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On October 30th 2013 the Boston Red Sox defeated the St Louis Cardinals in six games to win their first World Series at home in 95 years. At the same time, the Alex Rodriguez arbitration meetings have begun. The two events represent the good and bad sides of baseball respectively. However, there have been people lately (cough cough Mike Francessa cough cough) claiming that Rodriguez and World Series MVP and Boston Hero David Ortiz are one in the same. These comparisons are asinine in a multitude of ways.

Before showing the differences between the two, lets see the similarities. Rodriguez and Ortiz both showed up in the formerly confidential 2003 steroid report.

Now that were done were the single comparison between the two, lets look at the differences.  Firstly, there approaches to the accusations were different. Ortiz vehemently denied any steroid use. Rodriguez, while initially denying it, did admit to taking steroids. In our society it would seem like A-Rod would get bonus points for this, while Ortiz would be shunned. This would have been the case if it were not for something called Biogensis. After connection was established between A-Rod and the PED clinic, his credibility, likability, and credibility were all destroyed. Meanwhile, Ortiz it was never proven to have taking steroids and has never had any accusations against him since.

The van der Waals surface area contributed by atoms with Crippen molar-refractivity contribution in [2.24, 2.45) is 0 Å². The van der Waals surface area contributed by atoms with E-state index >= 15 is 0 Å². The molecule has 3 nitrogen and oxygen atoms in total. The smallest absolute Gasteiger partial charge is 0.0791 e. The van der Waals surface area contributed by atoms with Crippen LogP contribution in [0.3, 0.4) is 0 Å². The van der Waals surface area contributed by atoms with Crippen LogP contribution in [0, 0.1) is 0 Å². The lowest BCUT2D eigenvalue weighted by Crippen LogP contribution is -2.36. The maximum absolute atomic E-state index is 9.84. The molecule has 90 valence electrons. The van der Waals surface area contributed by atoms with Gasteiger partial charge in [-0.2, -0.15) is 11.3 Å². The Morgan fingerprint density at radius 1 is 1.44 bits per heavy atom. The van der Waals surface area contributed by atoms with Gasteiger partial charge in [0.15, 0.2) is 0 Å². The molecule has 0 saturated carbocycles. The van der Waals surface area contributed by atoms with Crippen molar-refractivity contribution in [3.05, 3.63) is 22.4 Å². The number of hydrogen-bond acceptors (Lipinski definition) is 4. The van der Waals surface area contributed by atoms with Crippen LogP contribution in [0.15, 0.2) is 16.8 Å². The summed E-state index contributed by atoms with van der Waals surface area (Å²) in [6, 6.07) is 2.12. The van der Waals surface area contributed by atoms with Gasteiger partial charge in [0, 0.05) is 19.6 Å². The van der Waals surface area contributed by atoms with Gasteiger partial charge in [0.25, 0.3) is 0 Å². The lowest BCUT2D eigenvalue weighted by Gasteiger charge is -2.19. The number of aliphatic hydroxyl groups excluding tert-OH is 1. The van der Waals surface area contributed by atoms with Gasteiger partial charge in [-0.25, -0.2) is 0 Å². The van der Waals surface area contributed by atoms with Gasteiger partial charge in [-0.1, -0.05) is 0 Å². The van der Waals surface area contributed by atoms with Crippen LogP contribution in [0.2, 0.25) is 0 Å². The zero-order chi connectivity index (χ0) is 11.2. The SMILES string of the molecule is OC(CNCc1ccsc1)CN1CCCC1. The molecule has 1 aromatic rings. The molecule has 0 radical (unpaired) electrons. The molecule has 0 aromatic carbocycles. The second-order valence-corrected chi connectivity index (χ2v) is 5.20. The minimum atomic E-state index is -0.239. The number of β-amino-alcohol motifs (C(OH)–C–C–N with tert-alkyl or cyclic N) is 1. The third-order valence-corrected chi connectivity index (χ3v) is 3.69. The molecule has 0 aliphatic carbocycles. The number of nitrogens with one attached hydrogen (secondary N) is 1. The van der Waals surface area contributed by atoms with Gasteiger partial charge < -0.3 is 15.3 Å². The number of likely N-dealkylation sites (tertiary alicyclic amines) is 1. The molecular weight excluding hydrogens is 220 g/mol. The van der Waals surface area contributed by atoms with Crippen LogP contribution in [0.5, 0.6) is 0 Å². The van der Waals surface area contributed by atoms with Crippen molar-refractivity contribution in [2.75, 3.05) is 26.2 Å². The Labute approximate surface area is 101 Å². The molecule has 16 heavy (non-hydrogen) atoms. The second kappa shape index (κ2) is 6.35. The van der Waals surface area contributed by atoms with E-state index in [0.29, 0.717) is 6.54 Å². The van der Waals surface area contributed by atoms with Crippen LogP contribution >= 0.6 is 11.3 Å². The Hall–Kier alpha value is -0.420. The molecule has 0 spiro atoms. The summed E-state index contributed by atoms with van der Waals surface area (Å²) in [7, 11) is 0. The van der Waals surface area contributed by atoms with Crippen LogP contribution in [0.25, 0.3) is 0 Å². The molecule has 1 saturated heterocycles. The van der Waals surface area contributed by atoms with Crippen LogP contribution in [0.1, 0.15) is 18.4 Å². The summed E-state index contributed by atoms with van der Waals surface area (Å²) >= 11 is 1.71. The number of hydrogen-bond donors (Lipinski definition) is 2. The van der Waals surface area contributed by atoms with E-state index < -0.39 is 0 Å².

The differences don’t stop there. Ortiz has been a local hero in Boston. Nicknamed “Big Papi” Ortiz has shown up constantly and consistently in the playoffs. From hitting two walkoff homeruns in games 4 & 5, to being crowned MVP of the 2013 World Series, Ortiz has shown his value early and often.

Rodriguez on the other hand hasn’t. In fact, he has done quite the opposite.  A-Rod opted out of his already monstrous contract very early into the deal, in order to make even more money. This polarized many fans. In addition, his on field play hasn’t helped. In the playoffs, Rodriguez has hit only .263 in 11 playoff series. These are not the numbers of a $250 million player.

In conclusion, Rodriguez is stuck in a catch 22 that is symbolic of the entire steroid era. He could have saved his name had he been clean, but would he have been any good if he were clean. To be fair, Ortiz has had a bit of a bias towards him due to his postseason heroics, but is that valid? If a player proves to be clutch and never tests positive again, should he be forgiven? The unfortunate thing is that’s what this era has become. We question everyone and don’t like to believe anyone. There has been a dark cloud created by steroids and it doesn’t seem to be lifting anytime soon.

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